As far as I can tell, the answer is as DoubleAA suggested in the comments: we don't really know why this is, and don't have enough data to find out. Mordechai Breuer, in his טעמי המקרא, discusses these verses (page 106). He points out three verses with a ma'ayla (מאיילא, which is what the servus is on the same word as the etnaḥta) preceded by another servus: these two, and Jer 2:31, which has אִ֛ם אֶ֥רֶץ מַאְפֵּ֖לְיָ֑ה (t'vir mercha ma'ayla etnachta).
He writes that the ma'ayla probably had a similar sound to a tip'ḥa, since none of the four verses that could contain the expected tip'ḥa before the etnaḥta are missing it (these three and Num 28:26), and the final melech is instead a zaqef qaton. He thus explains Jer 2:31: namely, t'vir mercha is a usual sequence leading into tip'ḥa, so the sequence makes musical sense. However, for the two Daniel verses, he writes that it is beyond us to give an explanation ("אין בידינו להסביר את ההטעמה הזאת").
Another explanation is proposed by Yochanan Breuer in his article מחלוקת ניקוד וטעמים בחלוקת פסוקים (again, thanks to DoubleAA for the link). In short (see page 38ff), he proposes that the accentuators have treated מאפליה as two words (מאפל יה), and although the written text has one word, the te'amim represent the intended te'amim for the two-word version, which is tip'ḥa etnaḥta. He then suggests that later ba'alei masorah reinterpreted this as a ma'ayla (and listed it in the Masorah Gedolah — see עין המסורה on בשבעתיכם). Breuer lists several similar words (שלהבתיה, כסיה/כס יה, ידידיה, הללו־יה, במרחב יה), and notes that in all cases, the te'amim treat them as two words (even though there is some disagreement regarding writing and niqqud); the same can be said for מאפליה. This gives an explanation for Jer 2:31 (whether it's a ma'ayla or a tip'ḥa is irrelevant to us). Thus, with only the Daniel verses containing an unexplained servus preceding a ma'ayla, we might conclude that the qadma in the Daniel verses preceding the is the usual servus preceding ma'ayla. However, with so few examples, any conclusion is only tentative.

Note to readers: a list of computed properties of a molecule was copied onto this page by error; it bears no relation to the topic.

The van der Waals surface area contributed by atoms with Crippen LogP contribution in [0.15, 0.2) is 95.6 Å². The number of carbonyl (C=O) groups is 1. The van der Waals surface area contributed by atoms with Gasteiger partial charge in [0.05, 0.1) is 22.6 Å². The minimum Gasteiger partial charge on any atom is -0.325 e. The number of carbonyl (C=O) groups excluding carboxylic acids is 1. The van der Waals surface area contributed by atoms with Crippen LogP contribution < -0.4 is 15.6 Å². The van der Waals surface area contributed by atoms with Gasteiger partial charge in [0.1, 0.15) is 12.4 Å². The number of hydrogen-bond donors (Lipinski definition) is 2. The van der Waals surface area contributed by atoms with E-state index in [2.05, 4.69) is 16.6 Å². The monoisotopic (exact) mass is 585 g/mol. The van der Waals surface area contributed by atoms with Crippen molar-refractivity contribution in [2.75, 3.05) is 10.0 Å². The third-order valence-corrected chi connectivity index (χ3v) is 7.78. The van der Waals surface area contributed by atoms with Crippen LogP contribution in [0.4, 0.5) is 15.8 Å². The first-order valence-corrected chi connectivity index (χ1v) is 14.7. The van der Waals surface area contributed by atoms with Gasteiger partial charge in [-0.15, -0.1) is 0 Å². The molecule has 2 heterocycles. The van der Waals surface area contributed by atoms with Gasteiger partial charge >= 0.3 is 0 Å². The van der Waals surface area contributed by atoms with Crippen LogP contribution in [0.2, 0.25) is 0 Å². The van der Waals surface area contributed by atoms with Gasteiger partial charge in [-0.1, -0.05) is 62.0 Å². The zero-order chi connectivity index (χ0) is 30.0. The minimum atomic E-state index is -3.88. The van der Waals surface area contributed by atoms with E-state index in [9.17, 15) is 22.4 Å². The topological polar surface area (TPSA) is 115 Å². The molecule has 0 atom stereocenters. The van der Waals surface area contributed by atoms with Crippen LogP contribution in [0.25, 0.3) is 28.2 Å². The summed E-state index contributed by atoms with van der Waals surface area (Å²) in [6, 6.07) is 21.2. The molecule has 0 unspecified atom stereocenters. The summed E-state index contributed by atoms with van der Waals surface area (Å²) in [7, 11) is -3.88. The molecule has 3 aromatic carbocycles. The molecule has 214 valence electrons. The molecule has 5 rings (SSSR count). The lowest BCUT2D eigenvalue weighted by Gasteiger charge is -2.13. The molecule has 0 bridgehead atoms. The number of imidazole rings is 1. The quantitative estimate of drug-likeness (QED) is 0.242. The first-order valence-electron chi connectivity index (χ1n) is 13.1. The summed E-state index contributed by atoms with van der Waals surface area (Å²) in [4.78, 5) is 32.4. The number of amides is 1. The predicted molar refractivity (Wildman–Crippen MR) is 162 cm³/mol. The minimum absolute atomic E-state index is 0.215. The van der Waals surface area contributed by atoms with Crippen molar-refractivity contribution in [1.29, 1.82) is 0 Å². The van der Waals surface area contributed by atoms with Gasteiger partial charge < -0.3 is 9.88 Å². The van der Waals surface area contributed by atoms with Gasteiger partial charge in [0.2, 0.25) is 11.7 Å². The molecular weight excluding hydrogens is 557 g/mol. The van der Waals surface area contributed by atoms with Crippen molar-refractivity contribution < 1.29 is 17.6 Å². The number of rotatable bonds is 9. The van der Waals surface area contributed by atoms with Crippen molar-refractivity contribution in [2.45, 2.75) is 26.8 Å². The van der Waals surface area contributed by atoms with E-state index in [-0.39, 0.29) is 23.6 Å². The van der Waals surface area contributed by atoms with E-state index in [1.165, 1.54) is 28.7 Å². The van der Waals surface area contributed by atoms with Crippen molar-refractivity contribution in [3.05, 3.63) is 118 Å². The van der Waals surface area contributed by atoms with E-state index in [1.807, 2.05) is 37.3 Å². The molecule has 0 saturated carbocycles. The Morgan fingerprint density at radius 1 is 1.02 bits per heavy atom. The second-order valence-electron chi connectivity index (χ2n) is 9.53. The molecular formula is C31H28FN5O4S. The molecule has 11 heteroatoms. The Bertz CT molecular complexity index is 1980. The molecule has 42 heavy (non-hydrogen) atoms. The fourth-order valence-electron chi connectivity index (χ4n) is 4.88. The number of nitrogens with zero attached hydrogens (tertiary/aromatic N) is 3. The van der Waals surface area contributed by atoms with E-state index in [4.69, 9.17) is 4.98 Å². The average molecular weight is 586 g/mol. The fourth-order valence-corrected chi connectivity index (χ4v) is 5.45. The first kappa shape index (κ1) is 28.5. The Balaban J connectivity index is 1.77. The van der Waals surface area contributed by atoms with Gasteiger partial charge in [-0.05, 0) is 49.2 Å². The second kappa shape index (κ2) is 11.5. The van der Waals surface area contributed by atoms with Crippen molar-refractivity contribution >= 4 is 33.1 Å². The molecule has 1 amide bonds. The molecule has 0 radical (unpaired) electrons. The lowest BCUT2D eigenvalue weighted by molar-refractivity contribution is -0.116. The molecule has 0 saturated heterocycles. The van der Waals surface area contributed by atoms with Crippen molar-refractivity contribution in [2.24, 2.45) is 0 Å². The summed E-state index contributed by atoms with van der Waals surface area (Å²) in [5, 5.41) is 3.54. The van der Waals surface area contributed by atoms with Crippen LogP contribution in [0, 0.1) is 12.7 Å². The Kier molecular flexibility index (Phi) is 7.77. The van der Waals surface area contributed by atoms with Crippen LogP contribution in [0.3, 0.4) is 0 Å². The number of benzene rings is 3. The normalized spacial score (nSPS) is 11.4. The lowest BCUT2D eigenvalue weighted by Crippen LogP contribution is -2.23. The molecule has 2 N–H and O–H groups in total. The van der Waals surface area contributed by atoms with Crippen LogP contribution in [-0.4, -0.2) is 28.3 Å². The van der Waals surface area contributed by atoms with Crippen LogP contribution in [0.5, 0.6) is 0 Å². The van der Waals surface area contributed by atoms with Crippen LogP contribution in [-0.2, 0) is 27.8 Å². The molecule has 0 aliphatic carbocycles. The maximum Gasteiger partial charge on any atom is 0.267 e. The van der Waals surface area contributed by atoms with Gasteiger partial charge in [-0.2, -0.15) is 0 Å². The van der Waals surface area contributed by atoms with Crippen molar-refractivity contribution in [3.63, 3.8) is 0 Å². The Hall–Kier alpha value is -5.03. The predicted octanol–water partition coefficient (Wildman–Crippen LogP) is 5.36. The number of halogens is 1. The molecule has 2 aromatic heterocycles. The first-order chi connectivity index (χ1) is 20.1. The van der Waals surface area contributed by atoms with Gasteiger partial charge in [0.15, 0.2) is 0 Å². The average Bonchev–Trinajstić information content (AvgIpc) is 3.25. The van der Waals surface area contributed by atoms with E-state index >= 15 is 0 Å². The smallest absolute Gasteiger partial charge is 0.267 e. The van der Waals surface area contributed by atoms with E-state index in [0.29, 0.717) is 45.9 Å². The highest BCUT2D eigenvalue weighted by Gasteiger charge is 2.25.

Regarding the question of Rabbinic commentary on these verses: I have not seen anything mention the qadma preceding the ma'ayla.